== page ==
Surveying weather records going back to 1950, the IPCC finds "It is very likely that there has been an overall decrease in the number of cold days and nights, and an overall increase in the number of warm days and nights, on the global scale, i.e., for most land areas with sufficient data. It is likely that these changes have also occurred at the continental scale in North America, Europe, and Australia." Regarding rainfall, "There have been statistically significant trends in the number of heavy precipitation events in some regions. It is likely that more of these regions have experienced increases than decreases, although there are strong regional and subregional variations in these trends."

Readers will note that because of the criticism the IPCC has cone under for not hedging its forecasts with suitable qualifiers about confidence intervals, the panel has taken special care in this report to say whether its findings and forecasts are very likely, probable, or merely possible. This is especially so when it comes to the human contribution to global warming and its effects.

Thus, the report says: "It is likely that anthropogenic influences have led to warming of extreme daily minimum and maximum temperatures on the global scale. There is medium confidence that anthropogenic influences have contributed to intensification of extreme precipitation on the global scale. It is likely that there has been an anthropogenic influence on increasing extreme coastal high water due to increase in mean sea level. The uncertainties in the historical tropical cyclone records, the incomplete understanding of the physical mechanisms linking tropical cyclone metrics to climate change, and the degree of tropical cyclone variability provide only low confidence for the attribution of any detectable changes in tropical cyclone activity to anthropogenic influences."

Readers may want to consult for themselves the rather complex charts at the bottom of the IPCC documents showing how it expects the probability distributions for various types of events to shift with global warming in this century.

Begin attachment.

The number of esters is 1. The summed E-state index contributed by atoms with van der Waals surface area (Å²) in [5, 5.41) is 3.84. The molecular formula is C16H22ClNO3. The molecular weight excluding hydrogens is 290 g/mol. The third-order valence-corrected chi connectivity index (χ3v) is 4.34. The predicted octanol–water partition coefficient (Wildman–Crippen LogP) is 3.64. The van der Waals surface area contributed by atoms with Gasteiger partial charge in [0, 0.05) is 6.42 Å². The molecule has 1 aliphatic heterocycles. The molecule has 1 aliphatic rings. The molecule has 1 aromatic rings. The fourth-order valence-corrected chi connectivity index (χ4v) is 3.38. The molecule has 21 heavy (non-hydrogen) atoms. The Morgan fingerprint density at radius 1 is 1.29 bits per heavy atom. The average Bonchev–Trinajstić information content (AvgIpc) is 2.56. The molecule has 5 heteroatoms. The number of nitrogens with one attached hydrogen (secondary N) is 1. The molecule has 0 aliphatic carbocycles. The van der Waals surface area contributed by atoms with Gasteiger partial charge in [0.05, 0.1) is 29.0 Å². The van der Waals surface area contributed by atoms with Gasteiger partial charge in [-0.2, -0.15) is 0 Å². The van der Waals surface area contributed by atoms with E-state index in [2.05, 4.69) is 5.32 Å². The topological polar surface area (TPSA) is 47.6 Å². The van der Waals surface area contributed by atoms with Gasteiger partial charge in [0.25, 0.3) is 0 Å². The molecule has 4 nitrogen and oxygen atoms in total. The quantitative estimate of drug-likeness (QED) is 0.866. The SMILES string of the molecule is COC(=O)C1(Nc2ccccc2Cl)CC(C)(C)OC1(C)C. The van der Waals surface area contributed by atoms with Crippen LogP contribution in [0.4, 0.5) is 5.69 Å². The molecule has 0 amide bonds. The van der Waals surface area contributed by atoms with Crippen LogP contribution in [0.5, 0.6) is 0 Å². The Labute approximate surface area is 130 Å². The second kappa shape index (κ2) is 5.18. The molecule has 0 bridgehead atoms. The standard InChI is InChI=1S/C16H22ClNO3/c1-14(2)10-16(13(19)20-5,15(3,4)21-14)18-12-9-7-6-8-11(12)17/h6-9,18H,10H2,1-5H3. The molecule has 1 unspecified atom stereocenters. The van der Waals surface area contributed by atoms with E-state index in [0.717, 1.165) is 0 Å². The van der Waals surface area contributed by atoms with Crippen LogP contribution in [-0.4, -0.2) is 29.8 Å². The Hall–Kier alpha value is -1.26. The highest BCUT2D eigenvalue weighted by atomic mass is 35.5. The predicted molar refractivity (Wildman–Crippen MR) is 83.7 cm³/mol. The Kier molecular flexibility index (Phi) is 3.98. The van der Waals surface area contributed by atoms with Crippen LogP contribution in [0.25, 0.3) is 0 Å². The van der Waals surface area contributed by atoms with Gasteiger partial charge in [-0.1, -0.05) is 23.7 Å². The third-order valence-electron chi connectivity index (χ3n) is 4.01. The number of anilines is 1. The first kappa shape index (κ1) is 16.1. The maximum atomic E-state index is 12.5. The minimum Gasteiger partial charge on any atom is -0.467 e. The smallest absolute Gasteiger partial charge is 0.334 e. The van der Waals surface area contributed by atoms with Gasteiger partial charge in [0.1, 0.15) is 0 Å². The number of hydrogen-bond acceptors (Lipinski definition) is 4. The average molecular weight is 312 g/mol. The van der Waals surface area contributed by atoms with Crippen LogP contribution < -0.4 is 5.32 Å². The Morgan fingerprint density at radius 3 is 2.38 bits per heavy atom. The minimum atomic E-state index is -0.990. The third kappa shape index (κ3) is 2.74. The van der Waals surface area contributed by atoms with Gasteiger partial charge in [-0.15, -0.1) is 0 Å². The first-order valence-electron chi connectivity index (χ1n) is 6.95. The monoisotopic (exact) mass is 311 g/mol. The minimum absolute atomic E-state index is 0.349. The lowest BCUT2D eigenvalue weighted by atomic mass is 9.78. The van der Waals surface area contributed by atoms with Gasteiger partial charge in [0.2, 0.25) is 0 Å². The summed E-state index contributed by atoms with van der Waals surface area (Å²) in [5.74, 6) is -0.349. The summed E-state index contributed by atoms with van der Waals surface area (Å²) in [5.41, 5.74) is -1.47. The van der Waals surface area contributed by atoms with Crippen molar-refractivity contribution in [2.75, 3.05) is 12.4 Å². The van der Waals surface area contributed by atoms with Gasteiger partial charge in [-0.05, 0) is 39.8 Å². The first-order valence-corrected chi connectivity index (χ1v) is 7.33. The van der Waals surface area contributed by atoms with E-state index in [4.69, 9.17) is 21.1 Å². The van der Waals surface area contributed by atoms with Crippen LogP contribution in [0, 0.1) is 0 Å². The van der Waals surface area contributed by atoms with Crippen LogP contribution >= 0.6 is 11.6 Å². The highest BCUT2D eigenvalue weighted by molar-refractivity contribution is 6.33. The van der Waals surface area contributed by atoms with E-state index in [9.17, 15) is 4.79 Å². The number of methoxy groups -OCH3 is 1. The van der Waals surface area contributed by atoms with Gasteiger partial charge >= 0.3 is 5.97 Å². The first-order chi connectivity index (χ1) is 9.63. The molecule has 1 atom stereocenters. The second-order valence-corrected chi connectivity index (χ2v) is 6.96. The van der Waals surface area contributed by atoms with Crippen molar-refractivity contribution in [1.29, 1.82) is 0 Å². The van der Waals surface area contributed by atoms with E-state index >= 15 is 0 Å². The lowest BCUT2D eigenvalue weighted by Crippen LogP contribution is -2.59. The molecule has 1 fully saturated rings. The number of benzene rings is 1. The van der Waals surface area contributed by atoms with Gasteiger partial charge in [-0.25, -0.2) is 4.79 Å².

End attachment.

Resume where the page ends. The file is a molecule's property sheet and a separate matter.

Summarizing the findings, Thomas Stocker, cochairman of the working group that produced the report, put it like this for the press release that accompanied the report: "For the high emissions scenario, it is likely that the frequency of hot days will increase by a factor of 10 in most regions of the world. Likewise, heavy precipitation will occur more often, and the wind speed of tropical cyclones will increase while their number will likely remain constant or decrease."

South Korea Opens World's Biggest Fuel Cell Park

A company caled FuelCell Energy announced that its 11.2 megawatt "fuel cell park" is open for business in Daegu City in South Korea. The facility houses four of FuelCell's 2.8 MW devices, and provides the power to a utility in the region. The heat generated by the fuel cells is also being used by a wastewater treatment facility.

Taehyoung Kim, of FuelCell's Korean partner company POSCO Power, touted the fuel cells' ability to balance out grid variability. "Distributing a number of multi-megawatt fuel cell parks throughout an electrical service area enhances power reliability and energy security for electric utilities and their customers," he said in a press release.

There seems to be a growing interest in this sort of installation especially in South Korea, and the "world's largest" title might not last all that long. In April of this year, several companies signed a memorandum of understanding to build a 15 MW fuel cell plant, with plans to expand it to 60 MW.

I asked a spokesperson for FuelCell Energy about their installations and orders in the U.S., and he told me there are a few installations already running in the 2-4 MW range, including one on the U.C San Diego campus that uses purified biogas as its source fuel. As of the end of July, the company has a backlog of 78.5 MW that they're working on delivering, so there is certainly movement on this front.

Overall though, the fuel cell realm has been relatively quiet since early 2010 when the hype over the Bloom Box was at its highest. Bloom Energy has quietly been installing -- or announcing plans to install -- its devices for a number of companies and facilities though, including a number of AT&T locations, the arena for the San Jose Sharks, and Adobe's headquarters. We may see a few more grid-connected, power plant style fuel cell installations like those in South Korea come online, but it seems that individual companies that want to be a little bit more grid-independent will remain fuel cell companies' primary customers.